Despite that these results are obtained from a diagnostic procedure, these results should still be considered a screen and should be confirmed via karyotype given rare reports of both false-positive and false-negative results. Results can also be obtained from nonviable cells with this technique and, thus, may be more likely to result in cases of stillbirth. Given that microarray is able to detect both aneuploidy and smaller deletions and duplications with rapid turnaround, it is now recommended for evaluation of structural abnormalities as the initial testing strategy along with FISH, rather than conventional karyotype.
In these cases, parental studies are often considered to determine whether the variant is present in either parent. If so, it is more likely to be of little to no clinical significance. Given that 1. This procedure is performed after in vitro fertilization IVF by manipulation of the embryo to either remove a polar body or to remove a single cell from the blastocyst.
This procedure allows for detection of the abnormality before embryo transfer so that only unaffected embryos are transferred back.
Just as importantly, available options should be explained to patients and families in depth, most notably including the risks and benefits of each option, and how results might be reported. Patients who choose cell-free fetal DNA technology should be counseled that the test remains a screening test for aneuploidy at this time and that microdeletion testing continues to have poor positive predictive values due to the low prevalence of these disorders. It is not recommended that patients undergo more than one screening modality but rather that women who have positive screens and wish to pursue further testing be counseled on diagnostic testing with amniocentesis and CVS so as not to delay diagnosis.
Amniocentesis and CVS are increasingly safe with low rates of pregnancy loss and should continue to be available to all women who desire diagnostic testing regardless of risk factors or presence or absence of anomalies. Cell-free fetal DNA screening is currently recommended for high-risk populations only and should be considered a screening test rather than a diagnostic test. Chorionic villus sampling and amniocentesis carry a small but potential risk of pregnancy loss but remain the only diagnostic methodologies available presently.
Women should receive thorough pretest counseling regarding the risks and benefits of available options and should receive thorough posttest counseling with individualized interpretation of results. Footnotes Disclosure: The authors have no conflicts of interest to report. References 1. Annual summary of vital statistics: Practice bulletin No.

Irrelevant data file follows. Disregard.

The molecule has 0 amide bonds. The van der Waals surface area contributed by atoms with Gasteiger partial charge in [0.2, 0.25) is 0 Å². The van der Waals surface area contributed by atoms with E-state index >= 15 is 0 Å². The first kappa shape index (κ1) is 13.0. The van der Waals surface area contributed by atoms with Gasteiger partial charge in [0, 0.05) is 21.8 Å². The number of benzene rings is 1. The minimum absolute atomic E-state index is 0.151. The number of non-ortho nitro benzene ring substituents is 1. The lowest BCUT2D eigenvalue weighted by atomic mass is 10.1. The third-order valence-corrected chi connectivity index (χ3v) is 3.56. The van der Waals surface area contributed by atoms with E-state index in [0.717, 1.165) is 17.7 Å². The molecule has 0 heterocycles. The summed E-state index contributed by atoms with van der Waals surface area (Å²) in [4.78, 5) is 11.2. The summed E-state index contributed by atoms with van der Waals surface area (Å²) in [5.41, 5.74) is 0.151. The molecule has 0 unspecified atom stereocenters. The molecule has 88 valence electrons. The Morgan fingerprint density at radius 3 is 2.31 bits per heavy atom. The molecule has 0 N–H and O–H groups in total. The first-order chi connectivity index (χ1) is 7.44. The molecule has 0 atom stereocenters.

Obstet Gynecol. A randomized trial of prenatal versus postnatal repair of myelomeningocele.
N Engl J Med. Fetology: diagnosis and management of the fetal patient.
The diagnosis of sex before birth using cells from the amniotic fluid a preliminary report Bull Res Counc Isr. ACOG practice bulletin No. Fetal nuchal translucency: ultrasound screening for chromosomal defects in first trimester of pregnancy. Risk of selected structural abnormalities in infants after increased nuchal translucency measurement.
Am J Obstet Gynecol. Cardiac defects in chromosomally normal fetuses with increased nuchal translucency at 10—14 weeks of gestation. J Matern Fetal Neonatal Med. Increased nuchal translucency at 10—14 weeks of gestation as a marker for major cardiac defects. Ultrasound Obstet Gynecol. Lethal congenital arthrogryposis presents with increased nuchal translucency at 10—14 weeks of gestation.
Department of Health and Human Services. Chromosomal Basis of Heredity 2.
The Human Genome: Structure and Function of Genes and Chromosomes 3. Tools of Human Molecular Genetics 4. Principles of Clinical Cytogenetics 5. Clinical Cytogenetics: Disorders of the Autosomes and the Sex Chromosomes 6.
Mechanisms of Inheritance part I: Mendelian or Single-Gene Patterns 7. Mechanisms of Inheritance part II: Mitochondrial, Imprinted, and Multifactorial Patterns 8. Genetic Variation in Individuals and Populations 9. The Genetic Contribution to Disease: Locating and identifying Disease Genes Principles of Molecular Disease: Lessons from the Hemoglobinopathies The Treatment of Genetic Disease Genetics of Cancer Genetic Counseling and Risk Assessment Molecular Diagnostics